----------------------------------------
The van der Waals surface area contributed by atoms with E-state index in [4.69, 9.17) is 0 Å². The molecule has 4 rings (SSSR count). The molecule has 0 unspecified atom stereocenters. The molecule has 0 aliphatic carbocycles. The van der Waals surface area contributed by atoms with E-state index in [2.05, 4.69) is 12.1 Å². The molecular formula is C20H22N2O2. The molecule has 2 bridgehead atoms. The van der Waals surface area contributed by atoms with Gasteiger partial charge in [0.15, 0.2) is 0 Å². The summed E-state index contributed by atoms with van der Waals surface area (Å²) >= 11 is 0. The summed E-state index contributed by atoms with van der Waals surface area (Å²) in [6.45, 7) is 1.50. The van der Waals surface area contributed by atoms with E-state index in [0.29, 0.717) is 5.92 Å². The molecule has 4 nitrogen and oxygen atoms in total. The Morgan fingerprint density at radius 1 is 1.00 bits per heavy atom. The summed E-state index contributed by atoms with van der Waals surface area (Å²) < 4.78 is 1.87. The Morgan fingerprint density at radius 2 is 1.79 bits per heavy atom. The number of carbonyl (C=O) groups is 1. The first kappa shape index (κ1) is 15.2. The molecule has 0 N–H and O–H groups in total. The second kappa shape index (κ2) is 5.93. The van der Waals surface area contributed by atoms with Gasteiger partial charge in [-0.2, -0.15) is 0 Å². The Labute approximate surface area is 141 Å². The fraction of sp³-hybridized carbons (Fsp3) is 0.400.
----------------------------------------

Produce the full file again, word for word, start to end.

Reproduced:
The van der Waals surface area contributed by atoms with E-state index in [4.69, 9.17) is 0 Å². The molecule has 4 rings (SSSR count). The molecule has 0 unspecified atom stereocenters. The molecule has 0 aliphatic carbocycles. The van der Waals surface area contributed by atoms with E-state index in [2.05, 4.69) is 12.1 Å². The molecular formula is C20H22N2O2. The molecule has 2 bridgehead atoms. The van der Waals surface area contributed by atoms with Gasteiger partial charge in [0.15, 0.2) is 0 Å². The summed E-state index contributed by atoms with van der Waals surface area (Å²) >= 11 is 0. The summed E-state index contributed by atoms with van der Waals surface area (Å²) in [6.45, 7) is 1.50. The van der Waals surface area contributed by atoms with E-state index in [0.29, 0.717) is 5.92 Å². The molecule has 4 nitrogen and oxygen atoms in total. The Morgan fingerprint density at radius 1 is 1.00 bits per heavy atom. The summed E-state index contributed by atoms with van der Waals surface area (Å²) < 4.78 is 1.87. The Morgan fingerprint density at radius 2 is 1.79 bits per heavy atom. The number of carbonyl (C=O) groups is 1. The first kappa shape index (κ1) is 15.2. The molecule has 0 N–H and O–H groups in total. The second kappa shape index (κ2) is 5.93. The van der Waals surface area contributed by atoms with Gasteiger partial charge in [-0.2, -0.15) is 0 Å². The Labute approximate surface area is 141 Å². The fraction of sp³-hybridized carbons (Fsp3) is 0.400.